Another war of words has erupted in Washington—this one over the printed page, Politico reports. Insiders say the health department's political appointees are demanding the right to edit the Centers for Disease Control and Prevention's weekly COVID-19 updates, but the CDC is pushing back, and the mood is ugly. "CDC to me appears to be writing hit pieces on the administration," an appointee wrote in one clash, urging CDC Director Robert Redfield to alter two reports that might damage President Trump's move to reopen schools. "CDC tried to report as if once kids get together, there will be spread and this will impact school re-opening. ... Very misleading by CDC and shame on them. Their aim is clear." But the CDC has only allowed delays and altered phrases thus far.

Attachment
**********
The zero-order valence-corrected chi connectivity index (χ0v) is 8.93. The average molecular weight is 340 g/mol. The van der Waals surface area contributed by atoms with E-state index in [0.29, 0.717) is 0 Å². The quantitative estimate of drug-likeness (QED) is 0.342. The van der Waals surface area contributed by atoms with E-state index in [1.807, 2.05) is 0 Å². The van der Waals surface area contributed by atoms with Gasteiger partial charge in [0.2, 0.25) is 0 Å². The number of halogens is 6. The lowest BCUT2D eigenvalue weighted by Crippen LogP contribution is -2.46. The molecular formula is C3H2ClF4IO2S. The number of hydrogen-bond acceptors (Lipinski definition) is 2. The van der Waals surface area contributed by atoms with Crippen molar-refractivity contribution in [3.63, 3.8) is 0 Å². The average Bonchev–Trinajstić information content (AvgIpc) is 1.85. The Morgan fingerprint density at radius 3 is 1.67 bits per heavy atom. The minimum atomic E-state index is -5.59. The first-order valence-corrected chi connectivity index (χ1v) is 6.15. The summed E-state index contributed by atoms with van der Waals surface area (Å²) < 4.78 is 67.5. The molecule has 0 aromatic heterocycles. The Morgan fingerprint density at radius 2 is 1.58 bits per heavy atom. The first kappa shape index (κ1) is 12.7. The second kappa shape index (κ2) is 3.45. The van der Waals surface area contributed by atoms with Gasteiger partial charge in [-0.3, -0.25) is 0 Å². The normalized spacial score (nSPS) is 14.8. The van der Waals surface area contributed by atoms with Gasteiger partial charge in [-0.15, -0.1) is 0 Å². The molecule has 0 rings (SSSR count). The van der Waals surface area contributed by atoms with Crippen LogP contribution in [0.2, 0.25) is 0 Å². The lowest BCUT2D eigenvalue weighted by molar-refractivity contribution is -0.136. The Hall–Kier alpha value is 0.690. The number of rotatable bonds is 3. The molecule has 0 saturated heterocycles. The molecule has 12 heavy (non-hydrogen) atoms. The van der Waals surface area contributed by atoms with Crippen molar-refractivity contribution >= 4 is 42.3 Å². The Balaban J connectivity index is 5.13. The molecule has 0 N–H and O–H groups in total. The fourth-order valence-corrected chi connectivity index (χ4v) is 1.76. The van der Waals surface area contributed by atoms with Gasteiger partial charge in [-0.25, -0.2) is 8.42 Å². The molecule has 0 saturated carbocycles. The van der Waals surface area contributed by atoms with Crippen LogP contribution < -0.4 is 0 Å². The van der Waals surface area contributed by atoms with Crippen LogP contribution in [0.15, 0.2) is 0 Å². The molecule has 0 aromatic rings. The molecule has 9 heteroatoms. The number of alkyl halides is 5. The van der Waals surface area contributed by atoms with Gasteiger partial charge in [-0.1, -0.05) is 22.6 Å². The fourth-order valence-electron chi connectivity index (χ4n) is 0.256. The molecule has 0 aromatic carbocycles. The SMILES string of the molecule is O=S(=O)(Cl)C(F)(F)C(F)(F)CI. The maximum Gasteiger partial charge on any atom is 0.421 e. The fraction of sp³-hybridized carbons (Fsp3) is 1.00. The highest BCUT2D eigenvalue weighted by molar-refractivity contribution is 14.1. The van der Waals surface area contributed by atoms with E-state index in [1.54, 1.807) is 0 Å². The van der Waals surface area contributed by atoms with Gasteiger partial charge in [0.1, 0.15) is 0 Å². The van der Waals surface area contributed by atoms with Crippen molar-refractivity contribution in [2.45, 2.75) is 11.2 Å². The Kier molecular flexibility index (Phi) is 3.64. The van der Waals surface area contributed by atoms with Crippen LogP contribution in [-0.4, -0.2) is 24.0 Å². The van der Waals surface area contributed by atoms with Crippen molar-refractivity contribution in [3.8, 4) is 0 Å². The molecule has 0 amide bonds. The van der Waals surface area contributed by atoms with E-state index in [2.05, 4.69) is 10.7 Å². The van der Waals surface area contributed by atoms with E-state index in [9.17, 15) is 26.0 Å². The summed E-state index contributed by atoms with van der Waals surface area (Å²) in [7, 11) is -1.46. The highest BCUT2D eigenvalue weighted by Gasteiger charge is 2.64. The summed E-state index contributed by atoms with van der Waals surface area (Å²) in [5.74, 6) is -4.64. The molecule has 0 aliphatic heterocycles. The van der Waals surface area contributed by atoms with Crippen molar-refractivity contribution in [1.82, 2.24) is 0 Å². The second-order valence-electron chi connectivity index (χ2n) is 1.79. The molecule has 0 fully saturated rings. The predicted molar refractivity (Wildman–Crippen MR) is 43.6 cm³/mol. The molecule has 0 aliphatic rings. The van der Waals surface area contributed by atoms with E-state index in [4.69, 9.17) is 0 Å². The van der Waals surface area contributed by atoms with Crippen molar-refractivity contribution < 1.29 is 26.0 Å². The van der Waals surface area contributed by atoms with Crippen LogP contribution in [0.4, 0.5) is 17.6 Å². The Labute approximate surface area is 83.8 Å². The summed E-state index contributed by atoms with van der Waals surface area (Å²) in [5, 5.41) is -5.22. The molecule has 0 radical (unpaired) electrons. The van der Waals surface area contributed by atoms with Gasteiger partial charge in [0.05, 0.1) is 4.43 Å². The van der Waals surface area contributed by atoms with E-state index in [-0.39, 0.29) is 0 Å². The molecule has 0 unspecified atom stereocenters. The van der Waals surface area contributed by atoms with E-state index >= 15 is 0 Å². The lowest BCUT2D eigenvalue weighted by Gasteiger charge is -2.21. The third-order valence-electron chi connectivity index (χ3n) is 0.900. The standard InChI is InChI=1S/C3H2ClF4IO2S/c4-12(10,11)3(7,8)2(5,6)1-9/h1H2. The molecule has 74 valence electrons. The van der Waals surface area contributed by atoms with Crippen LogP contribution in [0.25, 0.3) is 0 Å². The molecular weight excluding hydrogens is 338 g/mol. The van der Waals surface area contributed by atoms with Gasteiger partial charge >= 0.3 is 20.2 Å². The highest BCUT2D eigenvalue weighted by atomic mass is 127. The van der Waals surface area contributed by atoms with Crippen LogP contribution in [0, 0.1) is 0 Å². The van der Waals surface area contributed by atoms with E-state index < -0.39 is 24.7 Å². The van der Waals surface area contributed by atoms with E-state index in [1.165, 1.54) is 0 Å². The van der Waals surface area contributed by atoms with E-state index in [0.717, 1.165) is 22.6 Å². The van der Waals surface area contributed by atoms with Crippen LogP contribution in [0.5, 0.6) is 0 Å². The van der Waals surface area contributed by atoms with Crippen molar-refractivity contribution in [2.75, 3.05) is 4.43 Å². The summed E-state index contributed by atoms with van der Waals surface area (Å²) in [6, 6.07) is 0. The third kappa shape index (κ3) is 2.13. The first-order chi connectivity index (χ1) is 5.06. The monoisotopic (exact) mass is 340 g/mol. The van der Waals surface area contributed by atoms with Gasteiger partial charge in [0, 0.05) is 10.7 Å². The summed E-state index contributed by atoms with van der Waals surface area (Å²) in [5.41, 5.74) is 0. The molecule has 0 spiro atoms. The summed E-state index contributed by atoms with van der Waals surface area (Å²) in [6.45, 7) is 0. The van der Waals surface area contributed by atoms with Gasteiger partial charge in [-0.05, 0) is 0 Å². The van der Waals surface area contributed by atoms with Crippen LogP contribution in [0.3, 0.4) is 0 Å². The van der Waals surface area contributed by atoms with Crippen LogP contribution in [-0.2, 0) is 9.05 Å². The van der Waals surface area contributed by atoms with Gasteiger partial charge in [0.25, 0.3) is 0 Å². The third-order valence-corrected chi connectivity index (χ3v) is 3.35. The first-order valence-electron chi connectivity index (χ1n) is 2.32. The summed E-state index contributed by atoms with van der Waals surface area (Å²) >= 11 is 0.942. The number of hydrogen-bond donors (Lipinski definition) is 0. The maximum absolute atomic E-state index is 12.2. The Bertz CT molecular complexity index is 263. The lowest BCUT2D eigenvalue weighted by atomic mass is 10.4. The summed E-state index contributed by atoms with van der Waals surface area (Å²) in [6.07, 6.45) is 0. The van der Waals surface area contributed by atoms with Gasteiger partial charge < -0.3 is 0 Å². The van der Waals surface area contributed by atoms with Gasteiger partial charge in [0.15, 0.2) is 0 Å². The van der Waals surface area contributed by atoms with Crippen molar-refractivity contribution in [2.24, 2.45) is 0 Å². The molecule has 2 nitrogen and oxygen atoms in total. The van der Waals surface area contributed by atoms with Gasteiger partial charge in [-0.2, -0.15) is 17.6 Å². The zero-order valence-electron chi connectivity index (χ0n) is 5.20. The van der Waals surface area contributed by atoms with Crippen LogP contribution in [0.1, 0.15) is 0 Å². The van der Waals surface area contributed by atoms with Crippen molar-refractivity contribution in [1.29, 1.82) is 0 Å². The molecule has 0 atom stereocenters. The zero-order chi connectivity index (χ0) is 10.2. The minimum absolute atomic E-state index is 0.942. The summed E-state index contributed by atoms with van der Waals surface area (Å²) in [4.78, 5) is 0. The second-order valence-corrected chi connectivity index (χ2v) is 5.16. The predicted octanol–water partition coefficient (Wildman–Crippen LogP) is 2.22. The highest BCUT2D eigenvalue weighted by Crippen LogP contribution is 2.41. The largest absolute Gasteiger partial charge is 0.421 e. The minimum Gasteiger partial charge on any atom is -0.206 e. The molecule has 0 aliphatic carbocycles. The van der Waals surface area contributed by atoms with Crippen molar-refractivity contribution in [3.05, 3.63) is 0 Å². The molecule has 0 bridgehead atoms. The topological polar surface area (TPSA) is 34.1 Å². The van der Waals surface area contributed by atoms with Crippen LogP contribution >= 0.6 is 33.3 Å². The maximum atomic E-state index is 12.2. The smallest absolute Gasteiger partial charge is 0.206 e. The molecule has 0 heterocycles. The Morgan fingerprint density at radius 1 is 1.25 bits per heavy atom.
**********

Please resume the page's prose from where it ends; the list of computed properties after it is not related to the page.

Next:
The push began after Michael Caputo became spokesperson for the Health and Human Services department in April. An ex-Trump campaign official with no scientific training, he leads a team that has tried to kill CDC reports—and delayed one that criticized the use of a malaria drug promoted by Trump with scant evidence. The CDC is holding its ground but increasingly lets Caputo's team go over reports before publication. "Our intention is to make sure that evidence, science-based data drives policy through this pandemic—not ulterior deep state motives in the bowels of CDC," says Caputo. But public health experts say they're alarmed by any attempt to alter scientifically vetted data. Yahoo News reports that an Emory University professor calls it "incredibly concerning." (Read more COVID-19 stories.)